Condominium owners did not follow advice to increase insurance prior to fire, lose appeal against property manager

By David Yates | Oct 19, 2017

GALVESTON – A property management company whose advice went unheeded when recommending condominium owners up their insurance is not liable because coverage was insufficient following a fire at the complex, according to Texas’ First Court of Appeals.

After the fire at the Maravilla Condominiums in Galveston, several unit owners filed suit against Ted W. Allen & Associates (TWA) and William Etheredge III for breach of contract and negligence.

In response, Etheredge and TWA each filed no-evidence motions for summary judgment, which the trial court granted, leading to the appeal.  

Specifically, Etheredge presented evidence that the Maravilla Homeowners Association and its board of directors neglected to heed his recommendation to increase insurance coverage for the complex prior to the fire.

“The summary-judgment evidence establishes that the Board did not always follow Etheredge’s advice on increasing insurance coverage,” states the First Court’s opinion, issued Oct. 19.

“We affirm the judgment of the trial court.”

Case history

In 2005, Etheredge and his company, Etheredge Real Estate & Property Management, entered into an agreement with the HOA to be the property manager for the complex, which was renewed annually through 2009, court records show.

The terms of the 2008 agreement state: “It shall be the Board’s sole responsibility to [e]nsure the proper insurance coverage is in effect.”

Nevertheless, Etheredge agreed to review and recommend to the board “from time to time” whether the amount of insurance coverage was adequate. Etheredge also agreed to be responsible for maintenance and upkeep of the premises, court records state.

Etheredge first recommended to the board to increase the amount of general liability insurance to $5 million in 2005. The board agreed, and Etheredge assisted in obtaining insurance for that amount.

TWA was the insurance agent that assisted in procuring the requested insurance.

In 2007, Etheredge again recommended raising the amount of insurance, this time to $10 million to cover catastrophic loss.

The board tabled the discussion and did not raise the amount of insurance, court records state.

In an affidavit, Etheredge said that he “further discussed the status of insurance coverage with the Board and its members over the ensuing months,” but Etheridge and the board continued to procure general liability insurance with a $5 million policy limit.

TWA was the insurance agent for the policies.

Furthermore, prior to the fire, TWA sent a letter to the HOA discussing damages resulting from Hurricane Ike on Feb. 19, 2009.

TWA discussed how many properties in the city were underinsured for wind and water damage. The letter encouraged Etheredge and the board to reassess the value of their property and to ensure that the property was sufficiently insured, court records state.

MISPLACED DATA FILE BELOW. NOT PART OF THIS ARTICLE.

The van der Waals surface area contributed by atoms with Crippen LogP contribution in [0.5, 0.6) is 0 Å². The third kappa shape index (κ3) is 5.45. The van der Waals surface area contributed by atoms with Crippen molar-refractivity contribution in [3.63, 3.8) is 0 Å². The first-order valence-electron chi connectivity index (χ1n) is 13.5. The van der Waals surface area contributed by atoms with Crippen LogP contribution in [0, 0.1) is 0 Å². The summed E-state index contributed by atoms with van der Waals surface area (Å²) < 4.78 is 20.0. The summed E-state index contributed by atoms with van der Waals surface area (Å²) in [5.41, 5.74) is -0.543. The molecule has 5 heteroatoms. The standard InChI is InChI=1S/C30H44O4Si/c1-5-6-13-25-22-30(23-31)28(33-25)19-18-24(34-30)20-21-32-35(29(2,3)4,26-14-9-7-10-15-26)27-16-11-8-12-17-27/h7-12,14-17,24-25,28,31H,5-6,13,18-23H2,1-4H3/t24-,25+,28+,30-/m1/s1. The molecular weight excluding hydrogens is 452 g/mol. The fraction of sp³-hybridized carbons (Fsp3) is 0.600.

The HOA responded through its attorney on March 30, 2009, asserting that it was TWA’s responsibility to verify that the property was properly insured. TWA did not respond to this letter and no further action was taken by TWA or the HOA.

On June 3, 2009, some welders were working on a metal railing on the premises. A spark from the welding started a fire. The welders present when the fire began stated in a report that they turned on some water hoses, but no water came out.

One of the plaintiffs testified in her deposition that the fire suppression equipment was not in proper working order.

By the time the fire had been put out, about half of the complex had been damaged. The insurer paid the full $5 million on the coverage, and the HOA subsequently issued a special assessment to the condominium unit owners, including the plaintiffs in this case, to cover the remaining cost of repairs.

The Unit Owners also lost rental income during the time it took to reconstruct the units.

In their suit, the unit owners asserted that Etheredge and TWA breached their contract obligations and common-law duties to properly insure the property against fire damage.

For Etheredge, the unit owners also alleged that he breached his contract and violated his common-law duties to ensure the fire suppression equipment on the premises was in proper working condition.

Justices found evidence in the record that the fire suppression equipment was and wasn’t working properly during the fire.

“Even accepting that the equipment was not working properly, however, there is no evidence in the record to show what problem with the fire equipment Etheredge failed to discover and remedy or to show what amount of the fire damage is attributable to any such failure,” the opinion states.

“There is some evidence in the record indicating that the city of Galveston was having issues with water pressure during the time of the fire, suggesting that any failures with the fire suppression equipment may not have been caused by any failing of Etheredge.

“Nothing in the record rebuts this evidence or creates a fact issue to suggest any equipment failures were attributable to Etheredge.”

Justice Laura Carter Higley authored the opinion.

Etheredge is represented by Stephen Bailey and Matthew Prewett, attorneys for the Houston law firm Shepherd Prewett Miller.

The plaintiffs are represented in part by Houston attorney Dax Faubus.

Appeals case No. 01-15-01081

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